I have locked myself out of my own account because my password was so strong, and this site tells me how long hackers will take to hack your password.

Is it advisable to change your password every now and then? If so, how often is appropriate? My brain has had it's toll...

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    It's advisable to do what you can deal with so you don't get locked out. Nobody's got a perfect brain after all. Changing your password simply by altering one letter won't do much at all for your security -- the attacker who stole a previous password will guess the new one. Instead, choose your battles and make sure you have two or three strong passwords that you type often enough to remember no matter what. And use these for a password manager and for your email accounts -- for the rest, generate random passwords and let the password manager do its job. – Steve Dodier-Lazaro Sep 1 '16 at 9:54
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    One important question for the clarity of your question: are you asking if it's better to change passwords often so that you can have a simpler / shorter password? – Steve Dodier-Lazaro Sep 1 '16 at 9:56
  • Regardless of the exact question you wanted to ask, the answer is "use a password manager" – Stephane Sep 1 '16 at 9:58
  • forgetting about hackers for a moment, if someone else somehow knows your password, they have access until you change it. An ex or cowork is far more likely than a stranger... – dandavis Sep 1 '16 at 10:08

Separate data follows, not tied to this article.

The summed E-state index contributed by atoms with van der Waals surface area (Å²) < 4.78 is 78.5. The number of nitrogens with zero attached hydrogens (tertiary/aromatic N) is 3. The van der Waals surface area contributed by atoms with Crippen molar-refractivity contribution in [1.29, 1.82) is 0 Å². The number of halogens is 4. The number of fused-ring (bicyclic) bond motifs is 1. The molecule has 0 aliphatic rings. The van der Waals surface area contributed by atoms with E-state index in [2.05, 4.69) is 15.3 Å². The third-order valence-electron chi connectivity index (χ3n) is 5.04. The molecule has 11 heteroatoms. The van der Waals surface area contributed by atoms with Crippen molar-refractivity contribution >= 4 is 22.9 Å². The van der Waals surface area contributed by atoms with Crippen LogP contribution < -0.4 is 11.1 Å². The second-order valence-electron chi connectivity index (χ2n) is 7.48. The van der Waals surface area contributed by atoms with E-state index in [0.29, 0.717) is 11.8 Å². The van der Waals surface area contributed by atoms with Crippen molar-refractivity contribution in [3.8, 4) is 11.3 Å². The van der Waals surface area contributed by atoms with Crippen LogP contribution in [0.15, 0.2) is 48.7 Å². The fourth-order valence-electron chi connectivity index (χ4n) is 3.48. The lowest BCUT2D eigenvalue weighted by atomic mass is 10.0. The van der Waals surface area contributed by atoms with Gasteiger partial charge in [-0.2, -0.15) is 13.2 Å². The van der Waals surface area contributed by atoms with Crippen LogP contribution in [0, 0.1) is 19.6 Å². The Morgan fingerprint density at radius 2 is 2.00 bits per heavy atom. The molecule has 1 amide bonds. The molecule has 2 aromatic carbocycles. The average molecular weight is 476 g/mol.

Why are we sometimes encouraged to change our passwords periodically? Two reasons:

  • Passwords are (hopefully) stored in hashed form, meaning that it is supposed to be impossible to get the plaintext password even if you manage to steal the database. If the password is weak, or the hashing bad, it is possible to brute force the password. This can take time, even on a very fast computer. If you change your password every month, and brute forcing the password takes two months, the attacker is out of luck.
  • If say your collegue steals your password by peaking while you type he can read your email and spy on you. If you change your password regularly, you will eventually shut her out.

So changing your password is positive in theory. But it is associated with a cost - having to memorize the new password. If having to pay that cost forces you to take other cheap short cuts in other areas, you may end up less secure because of it.

I would use this priority list:

  1. Never use stupidly simple top 1 000 passwords like password1 or 123456.
  2. Never reuse the same password on multiple sites.
  3. Use reasonably strong passwords.
  4. Change your password every now and then.

If implementing #4 causes you to cheat on #1 - #3 to be able to keep all the passwords in memory, you are doing yourself a disservice. Fortunately, there is an easy way to fullfill #1 - #3 without spending any brainpower at all - just use a password manager. There are plenty of free alternatives.

Even with a password manager you might want to change your password periodically in case someone got hold of it. Good thing is that it is now very easy to do, since you don't need to remember it.

  • a dozen-char "salt" helps remember dynamic passwords. Adding "yellowban@na" to the end of your all your current crappy passwords makes them much stronger. Next time, you can change your salt to "orangeban@na", and eventually to "yellowstrawb3rry". pick your adjective:noun pairs for max recall... – dandavis Sep 1 '16 at 10:32

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